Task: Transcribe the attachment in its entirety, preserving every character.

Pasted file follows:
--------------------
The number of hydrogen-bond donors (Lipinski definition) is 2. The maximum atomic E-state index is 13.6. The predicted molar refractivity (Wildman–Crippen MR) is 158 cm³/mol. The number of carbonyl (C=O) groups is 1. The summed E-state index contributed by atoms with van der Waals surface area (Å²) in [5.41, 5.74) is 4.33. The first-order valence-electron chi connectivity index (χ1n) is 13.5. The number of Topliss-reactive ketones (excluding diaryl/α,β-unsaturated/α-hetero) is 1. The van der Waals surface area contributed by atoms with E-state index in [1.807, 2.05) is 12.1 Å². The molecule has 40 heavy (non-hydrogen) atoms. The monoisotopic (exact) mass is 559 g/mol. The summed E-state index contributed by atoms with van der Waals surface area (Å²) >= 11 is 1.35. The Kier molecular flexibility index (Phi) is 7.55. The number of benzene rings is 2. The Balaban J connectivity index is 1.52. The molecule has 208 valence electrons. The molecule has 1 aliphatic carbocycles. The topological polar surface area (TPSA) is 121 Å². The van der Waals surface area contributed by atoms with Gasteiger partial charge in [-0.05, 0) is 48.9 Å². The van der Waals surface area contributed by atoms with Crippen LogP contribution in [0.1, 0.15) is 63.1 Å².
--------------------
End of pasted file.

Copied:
The number of hydrogen-bond donors (Lipinski definition) is 2. The maximum atomic E-state index is 13.6. The predicted molar refractivity (Wildman–Crippen MR) is 158 cm³/mol. The number of carbonyl (C=O) groups is 1. The summed E-state index contributed by atoms with van der Waals surface area (Å²) in [5.41, 5.74) is 4.33. The first-order valence-electron chi connectivity index (χ1n) is 13.5. The number of Topliss-reactive ketones (excluding diaryl/α,β-unsaturated/α-hetero) is 1. The van der Waals surface area contributed by atoms with E-state index in [1.807, 2.05) is 12.1 Å². The molecule has 40 heavy (non-hydrogen) atoms. The monoisotopic (exact) mass is 559 g/mol. The summed E-state index contributed by atoms with van der Waals surface area (Å²) >= 11 is 1.35. The Kier molecular flexibility index (Phi) is 7.55. The number of benzene rings is 2. The Balaban J connectivity index is 1.52. The molecule has 208 valence electrons. The molecule has 1 aliphatic carbocycles. The topological polar surface area (TPSA) is 121 Å². The van der Waals surface area contributed by atoms with Gasteiger partial charge in [-0.05, 0) is 48.9 Å². The van der Waals surface area contributed by atoms with Crippen LogP contribution in [0.1, 0.15) is 63.1 Å².